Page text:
A fight in Washington over the national debt could be felt by U.S. service members worldwide if the country defaults.
"We will not in some cases be able to pay our troops with any degree of predictability. That predictability is really, really important to us," said Defense Secretary Lloyd J. Austin III. "This would have a real impact on the pockets of our troops and civilians."
The impasse between Democrats, who want to raise the debt limit, and Republicans, who want to cut spending before agreeing to raise the limit, has left the military feeling caught in the middle.
With no agreement, the country could default on its bills, including meeting the military payroll — at least on time. The Treasury could decide who gets paid, and the military, with 1.3 million active-duty members, is a big commitment of funds.
According to the Bipartisan Policy Center, the U.S. needs to cover $4 billion in military salaries on June 15. That's money not only to support soldiers, sailors and marines but their families as well.
Two weeks earlier on June 1, the bill is $12 billion for veterans' benefits and another $12 billion for military and civil retirement.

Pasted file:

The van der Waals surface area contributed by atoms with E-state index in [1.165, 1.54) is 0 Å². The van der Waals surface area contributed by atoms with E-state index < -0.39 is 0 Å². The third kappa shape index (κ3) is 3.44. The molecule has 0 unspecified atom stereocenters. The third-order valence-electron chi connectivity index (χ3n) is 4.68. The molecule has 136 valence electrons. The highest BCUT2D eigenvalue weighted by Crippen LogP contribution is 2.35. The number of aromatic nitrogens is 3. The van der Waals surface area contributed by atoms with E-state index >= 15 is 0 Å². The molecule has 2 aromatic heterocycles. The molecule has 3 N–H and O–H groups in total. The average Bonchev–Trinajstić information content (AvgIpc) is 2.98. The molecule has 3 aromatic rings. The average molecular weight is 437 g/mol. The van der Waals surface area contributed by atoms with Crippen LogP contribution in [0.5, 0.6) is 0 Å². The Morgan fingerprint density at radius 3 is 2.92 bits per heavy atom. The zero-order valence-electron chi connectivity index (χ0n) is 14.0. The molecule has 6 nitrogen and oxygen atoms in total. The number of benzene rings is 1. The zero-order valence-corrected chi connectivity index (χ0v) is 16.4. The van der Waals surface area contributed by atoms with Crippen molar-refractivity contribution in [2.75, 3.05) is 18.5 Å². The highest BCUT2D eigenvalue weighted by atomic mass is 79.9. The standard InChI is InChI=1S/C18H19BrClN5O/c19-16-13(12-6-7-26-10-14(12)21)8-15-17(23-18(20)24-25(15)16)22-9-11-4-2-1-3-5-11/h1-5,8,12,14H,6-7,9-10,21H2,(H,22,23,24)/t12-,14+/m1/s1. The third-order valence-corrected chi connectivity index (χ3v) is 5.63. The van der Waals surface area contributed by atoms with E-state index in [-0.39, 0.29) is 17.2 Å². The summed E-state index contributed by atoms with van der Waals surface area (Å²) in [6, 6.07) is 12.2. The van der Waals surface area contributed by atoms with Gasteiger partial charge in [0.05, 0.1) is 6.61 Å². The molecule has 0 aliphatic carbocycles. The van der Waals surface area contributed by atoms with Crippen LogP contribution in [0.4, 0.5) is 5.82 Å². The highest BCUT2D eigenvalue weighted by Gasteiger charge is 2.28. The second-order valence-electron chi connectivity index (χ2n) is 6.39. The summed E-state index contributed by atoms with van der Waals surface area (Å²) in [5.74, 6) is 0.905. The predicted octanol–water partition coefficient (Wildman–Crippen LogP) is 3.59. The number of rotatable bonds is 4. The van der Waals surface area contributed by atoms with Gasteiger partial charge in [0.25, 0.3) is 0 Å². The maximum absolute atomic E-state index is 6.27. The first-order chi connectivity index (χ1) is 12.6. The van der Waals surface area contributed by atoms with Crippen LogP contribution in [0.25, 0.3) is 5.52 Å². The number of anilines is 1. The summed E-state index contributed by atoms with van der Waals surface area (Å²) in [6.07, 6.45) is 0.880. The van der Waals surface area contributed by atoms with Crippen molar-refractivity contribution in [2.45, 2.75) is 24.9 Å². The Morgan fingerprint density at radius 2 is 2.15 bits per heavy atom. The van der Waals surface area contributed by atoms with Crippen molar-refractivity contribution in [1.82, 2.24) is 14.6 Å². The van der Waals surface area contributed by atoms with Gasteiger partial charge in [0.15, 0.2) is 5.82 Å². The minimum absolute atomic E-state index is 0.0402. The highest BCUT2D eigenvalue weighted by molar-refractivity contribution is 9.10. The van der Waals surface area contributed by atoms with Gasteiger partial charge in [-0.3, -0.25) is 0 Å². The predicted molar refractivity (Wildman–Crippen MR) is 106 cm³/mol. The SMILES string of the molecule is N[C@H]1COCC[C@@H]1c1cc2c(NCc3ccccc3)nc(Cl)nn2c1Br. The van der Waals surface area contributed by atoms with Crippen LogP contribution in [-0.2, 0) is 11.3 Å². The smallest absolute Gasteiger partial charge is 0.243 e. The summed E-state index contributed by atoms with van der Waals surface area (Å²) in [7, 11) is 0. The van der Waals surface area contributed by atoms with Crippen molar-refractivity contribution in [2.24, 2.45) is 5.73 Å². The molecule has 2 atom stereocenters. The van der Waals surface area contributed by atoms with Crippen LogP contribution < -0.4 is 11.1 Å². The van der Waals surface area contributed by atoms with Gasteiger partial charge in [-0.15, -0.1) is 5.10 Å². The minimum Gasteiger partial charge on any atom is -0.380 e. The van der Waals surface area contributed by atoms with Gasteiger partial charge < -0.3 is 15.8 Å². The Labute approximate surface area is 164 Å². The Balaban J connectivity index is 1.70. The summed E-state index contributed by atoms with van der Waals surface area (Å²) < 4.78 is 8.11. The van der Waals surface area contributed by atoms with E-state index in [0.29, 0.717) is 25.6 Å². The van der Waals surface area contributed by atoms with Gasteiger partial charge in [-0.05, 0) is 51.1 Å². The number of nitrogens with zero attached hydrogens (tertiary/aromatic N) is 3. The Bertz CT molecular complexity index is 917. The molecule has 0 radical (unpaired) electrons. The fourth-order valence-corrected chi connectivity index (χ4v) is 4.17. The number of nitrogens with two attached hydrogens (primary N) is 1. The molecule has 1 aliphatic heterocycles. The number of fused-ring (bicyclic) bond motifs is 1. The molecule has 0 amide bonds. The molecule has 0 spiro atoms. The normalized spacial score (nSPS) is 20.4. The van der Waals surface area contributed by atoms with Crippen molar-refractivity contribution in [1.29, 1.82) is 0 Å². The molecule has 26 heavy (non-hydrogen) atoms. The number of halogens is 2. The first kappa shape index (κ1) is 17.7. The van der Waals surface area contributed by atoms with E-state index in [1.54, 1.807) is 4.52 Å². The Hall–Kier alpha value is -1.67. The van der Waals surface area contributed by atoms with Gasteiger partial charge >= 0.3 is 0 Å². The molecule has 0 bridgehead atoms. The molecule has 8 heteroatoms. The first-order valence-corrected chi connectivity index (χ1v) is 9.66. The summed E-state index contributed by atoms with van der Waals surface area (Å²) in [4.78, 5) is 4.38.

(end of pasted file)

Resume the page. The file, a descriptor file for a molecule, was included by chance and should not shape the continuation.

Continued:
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"Certainly it would impact our reputation," Austin said. "We are known for being very dependable, paying our bills on time and a source of stability globally."
Not only are salaries at stake, leaders say the overall military spending — about $2.3 billion a day — is essential to national security. That includes paying contractors and vendors.
"Let me make one comment on the default piece: China right now describes us in open speeches as a declining power. A default on the debt would only reinforce that and embolden China and increase risk to the United States," said Mark Milley, chairman of the Joint Chiefs of Staff.
Skipped or late paychecks would be a hardship for many in the military.
Shannon Razsadin serves as executive director of the Military Family Advisory Network, and her husband is in the Navy. She says some of the lower-ranked members are already facing struggles covering the bills.
"We're seeing families having a hard time making ends meet," Razsadin said. "They're having a hard time seeking out the support. They're experiencing an incredible housing cost burden too, and some of the allowances and things like that that are in place just have not kept up with the current landscape and the cost of living."
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